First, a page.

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The American Language Test | Mid-Book Test - Hard

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Mid-Book Test - Hard

Name: _____________________________ Period: ___________________________

This quiz consists of 5 short answer questions, 10 short essay questions, and 1 (of 3) essay topics.

Short Answer Questions

1. What is the physical basis to which the nasal twang of Americans is ascribed?



2. According to Mencken, democratic government is essentially government by whom?



3. How is the "portmanteau-word" formed?



4. Which of the following groups of foreign immigrants does Mencken not attribute influence over American English in Chapter 6.4?



5. To what phrase did Benjamin Franklin, Noah Webster, and Robert Southey object as a base Americanism, as discussed in Chapter 2.3?



Short Essay Questions

1. What is indicated by dominance of American terms derived from German that are related to eating and drinking?



2. What are the different significations of "guy" in America and England, as described by Mencken?



3. How is the advance of American spelling characterized in Chapter 8.3?



4. What influence does Mencken credit the Protestant Episcopal Church with about American adoption of Briticisms?



5. What does Mencken mean by saying that Americans have "a habit of achieving short-cuts in speech by a process of agglutination"?



6. What chief cause does Mencken ascribes the backwardness of American war slang to?



7. To what does Mencken ascribe the withdrawal of the National Education Association from the simplified spelling campaign?



8. What were some of the reasons that many immigrants changed their names upon arriving in America?



9. What two factors are discussed in Chapter 9.5 as contributing to Mencken's distress in the "movement toward the identity in form" and why?



10. What is Mencken's evident attitude towards the "wearing down" of vowel and consonant sounds in the vulgar American pronunciation?



Essay Topics

An important distinction, which Mencken makes in discussing the nature of the American language, is between the proper speech of literate Americans and the common speech of what he calls the proletariat. Write an essay discussing this distinction and its ultimate significance. According to what Mencken has written, is there a genuine distinction between the two? Which of the two does Mencken appear to favor? What are the strengths and weaknesses of each, the proper and the improper, the formal and the informal? What arguments may be made in defense of each?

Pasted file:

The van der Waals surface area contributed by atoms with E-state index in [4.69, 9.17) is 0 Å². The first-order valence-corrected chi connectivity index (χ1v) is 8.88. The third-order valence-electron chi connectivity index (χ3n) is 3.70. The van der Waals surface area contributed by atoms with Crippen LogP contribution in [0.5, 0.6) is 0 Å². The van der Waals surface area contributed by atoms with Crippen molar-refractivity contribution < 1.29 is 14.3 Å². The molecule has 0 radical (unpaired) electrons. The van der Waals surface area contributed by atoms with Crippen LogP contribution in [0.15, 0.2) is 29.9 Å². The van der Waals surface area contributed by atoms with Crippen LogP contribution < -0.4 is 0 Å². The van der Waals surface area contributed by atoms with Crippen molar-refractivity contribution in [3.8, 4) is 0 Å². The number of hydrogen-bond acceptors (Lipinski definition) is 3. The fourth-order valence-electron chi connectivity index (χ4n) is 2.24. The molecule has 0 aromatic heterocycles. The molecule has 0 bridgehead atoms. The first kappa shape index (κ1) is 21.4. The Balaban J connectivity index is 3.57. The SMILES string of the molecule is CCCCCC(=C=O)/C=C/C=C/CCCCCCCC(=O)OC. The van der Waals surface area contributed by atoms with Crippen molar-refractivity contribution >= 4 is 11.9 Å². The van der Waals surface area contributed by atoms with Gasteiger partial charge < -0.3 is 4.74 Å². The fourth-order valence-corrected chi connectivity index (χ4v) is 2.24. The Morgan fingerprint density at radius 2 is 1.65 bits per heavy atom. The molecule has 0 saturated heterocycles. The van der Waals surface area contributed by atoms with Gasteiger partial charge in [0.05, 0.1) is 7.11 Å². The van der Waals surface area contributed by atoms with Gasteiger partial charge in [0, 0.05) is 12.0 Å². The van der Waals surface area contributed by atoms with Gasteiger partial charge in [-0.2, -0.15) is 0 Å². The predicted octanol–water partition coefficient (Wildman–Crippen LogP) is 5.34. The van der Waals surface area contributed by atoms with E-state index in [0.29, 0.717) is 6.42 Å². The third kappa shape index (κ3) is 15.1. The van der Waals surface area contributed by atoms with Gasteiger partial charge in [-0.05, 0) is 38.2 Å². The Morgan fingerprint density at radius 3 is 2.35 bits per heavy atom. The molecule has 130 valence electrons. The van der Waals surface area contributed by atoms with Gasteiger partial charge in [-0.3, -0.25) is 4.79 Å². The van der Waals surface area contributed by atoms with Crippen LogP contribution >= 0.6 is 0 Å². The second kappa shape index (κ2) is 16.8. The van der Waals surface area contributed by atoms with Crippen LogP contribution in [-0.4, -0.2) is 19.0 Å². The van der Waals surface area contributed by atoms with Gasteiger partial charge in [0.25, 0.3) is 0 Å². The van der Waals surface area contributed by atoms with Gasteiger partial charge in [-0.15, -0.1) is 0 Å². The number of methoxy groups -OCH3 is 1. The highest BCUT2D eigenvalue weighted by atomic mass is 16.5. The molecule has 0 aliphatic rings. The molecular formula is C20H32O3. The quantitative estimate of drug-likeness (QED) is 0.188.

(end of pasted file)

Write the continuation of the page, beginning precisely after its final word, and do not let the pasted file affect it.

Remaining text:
An interesting part of speech, according to the analysis Mencken provides, is that of the pronoun. Already a linguistic shortcut, it becomes the subject of even more reductionist changes. Analyze this tendency in an essay, which thoroughly explicates the modern American pronoun. What is the function of the pronoun? For what does it serve as a substitute? What are its relationships with other parts of speech? How do these various elements tend towards the elision of pronouns with other parts of speech? What is significant about this tendency to elide pronouns?

An implicit premise throughout Mencken's work is that of the influence the overall national character and spirit has on the formation of a language. Write an essay discussing and analyzing the possibility and evidence of this connection. What are the national characters of Americans and Englishmen? How is this shown in their languages? What influence do these character traits have on linguistic formulations and habits of the people? What are some specific examples by which this influence can be seen? What is the ultimate significance of this connection?

(see the answer keys)

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